Winter Storm Hits Southeast
Winter Storm Hits Southeast
Jan. 28, 1998
RALEIGH, N.C. (AP) _ A fierce winter storm dumped more than 2 feet of snow on the central Appalachians, stranding hundreds of travelers and leaving thousands of customers without electricity today.
Heavy rain and wind lashed lower elevations and coastal flood warnings were posted, with warnings of seas up to 12 high.
Interstate 40 remained closed this morning through the mountains of western North Carolina, where two traffic deaths were blamed on the weather.
``The storm itself did not surprise us,'' Brian McFeaters of North Carolina's emergency management division said today. ``It was forecast to be a strong northeaster along the coast. What did catch us totally by surprise is all the snow in the mountains.''
The storm started early Tuesday and up to 28 inches of snow was on the ground this morning at Beckley, W.Va., while only rain fell 60 miles away at Charleston. As much as 2 1/2 feet fell in eastern Tennessee, with about 2 feet in parts of western North Carolina and just over a foot in eastern Kentucky and western Virginia.
Storm totals could hit 4 feet at highest elevations in West Virginia, the National Weather Service said. ``It will probably will be good for skiers _ if they can get there,'' said meteorologist Phil Zinn in Charleston.
``We'll probably just stay in today,'' said Lanell Spencer of Beckley, W.Va. ``We don't have much choice.''
North Carolina National Guard troops rescued 500 motorists snowbound along I-40, taking many of them to shelters. Part of the highway also was closed across the state line in Tennessee.
``They told us to back up and get over to the high school,'' said Frank Dorrance of Pueblo, Colo., who spent four hours stuck on I-40 with his family before ending up at Pisgah (N.C.) High School. ``We couldn't even get to a motel.''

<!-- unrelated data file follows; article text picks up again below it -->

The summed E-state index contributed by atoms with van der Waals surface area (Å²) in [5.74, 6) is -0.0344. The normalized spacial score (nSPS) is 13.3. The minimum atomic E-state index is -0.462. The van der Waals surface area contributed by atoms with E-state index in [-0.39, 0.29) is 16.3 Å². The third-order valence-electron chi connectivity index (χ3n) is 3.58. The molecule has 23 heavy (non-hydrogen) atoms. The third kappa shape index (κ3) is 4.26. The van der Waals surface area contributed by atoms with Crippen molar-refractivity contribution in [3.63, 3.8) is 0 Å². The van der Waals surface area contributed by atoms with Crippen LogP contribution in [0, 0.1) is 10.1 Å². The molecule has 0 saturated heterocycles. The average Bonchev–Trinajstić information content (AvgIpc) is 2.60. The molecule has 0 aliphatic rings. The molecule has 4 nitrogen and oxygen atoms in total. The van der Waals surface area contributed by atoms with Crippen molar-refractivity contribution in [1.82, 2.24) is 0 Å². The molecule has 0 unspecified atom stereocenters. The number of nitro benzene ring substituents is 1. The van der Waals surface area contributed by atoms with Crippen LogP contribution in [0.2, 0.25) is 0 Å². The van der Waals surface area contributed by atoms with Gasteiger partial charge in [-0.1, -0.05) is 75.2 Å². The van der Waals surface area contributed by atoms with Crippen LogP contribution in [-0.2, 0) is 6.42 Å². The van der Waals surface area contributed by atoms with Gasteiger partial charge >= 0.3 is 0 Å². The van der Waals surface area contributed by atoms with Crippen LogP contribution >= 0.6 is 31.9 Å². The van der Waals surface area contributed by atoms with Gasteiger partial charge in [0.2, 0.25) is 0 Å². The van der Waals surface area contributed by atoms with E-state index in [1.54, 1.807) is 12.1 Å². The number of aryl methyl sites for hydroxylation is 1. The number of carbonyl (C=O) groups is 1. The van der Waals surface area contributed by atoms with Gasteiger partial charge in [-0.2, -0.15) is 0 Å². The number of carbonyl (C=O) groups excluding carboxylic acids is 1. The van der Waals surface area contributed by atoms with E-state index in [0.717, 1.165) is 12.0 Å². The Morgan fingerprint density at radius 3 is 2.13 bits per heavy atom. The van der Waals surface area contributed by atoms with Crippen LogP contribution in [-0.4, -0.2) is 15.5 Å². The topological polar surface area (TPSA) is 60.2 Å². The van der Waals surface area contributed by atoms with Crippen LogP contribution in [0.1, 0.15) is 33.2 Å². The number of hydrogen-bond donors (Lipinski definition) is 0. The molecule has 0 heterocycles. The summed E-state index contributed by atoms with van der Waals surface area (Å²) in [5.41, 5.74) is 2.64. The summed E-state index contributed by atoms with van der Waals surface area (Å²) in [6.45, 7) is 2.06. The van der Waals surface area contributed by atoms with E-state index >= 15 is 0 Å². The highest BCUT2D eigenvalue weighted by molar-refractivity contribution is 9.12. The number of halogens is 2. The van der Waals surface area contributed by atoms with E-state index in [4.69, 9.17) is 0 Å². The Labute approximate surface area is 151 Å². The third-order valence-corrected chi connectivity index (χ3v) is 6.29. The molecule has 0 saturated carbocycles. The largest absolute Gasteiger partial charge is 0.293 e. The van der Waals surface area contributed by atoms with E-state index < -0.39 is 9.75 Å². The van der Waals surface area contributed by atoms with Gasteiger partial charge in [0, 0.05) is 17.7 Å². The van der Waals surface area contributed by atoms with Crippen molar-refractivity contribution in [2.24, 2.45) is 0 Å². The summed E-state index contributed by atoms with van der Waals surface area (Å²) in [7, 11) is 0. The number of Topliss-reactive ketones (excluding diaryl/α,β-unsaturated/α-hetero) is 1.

Kentucky National Guardsmen had to rescue about 30 motorists stranded by snow and fallen trees on a highway over Black Mountain in Harlan County, and travel was still discouraged today.
``There are cars in ditches, on the median ground, everywhere,'' said state police Sgt. David Hale in Virginia, where a school bus ran off a road in Russell County and a Georgia tour bus did the same in Smyth County. No serious injuries were reported.
Power outages left more than 60,000 homes and businesses without lights in North Carolina and at least 55,000 in West Virginia.
Outages also blacked out much of Bristol, Va., and the surrounding area along the Virginia-Tennessee state line, as well as parts of the Harrisonburg area in the Shenandoah Valley. Widespread outages were reported in Tennessee.
Thirty-two people were evacuated from their homes because of snow and power outages in Tennessee's Carter County, where flooding earlier this month killed seven people and forced hundreds to flee their homes.
A state of emergency was posted for all 100 North Carolina counties. A gale warning was posted today for North Carolina's coast, with wind gusts of 45 mph and seas of 12 feet possible.
``I'm hoping for the best,'' said Webb Fuller, Nags Head town manager. ``But we're gearing up just in case something does happen.''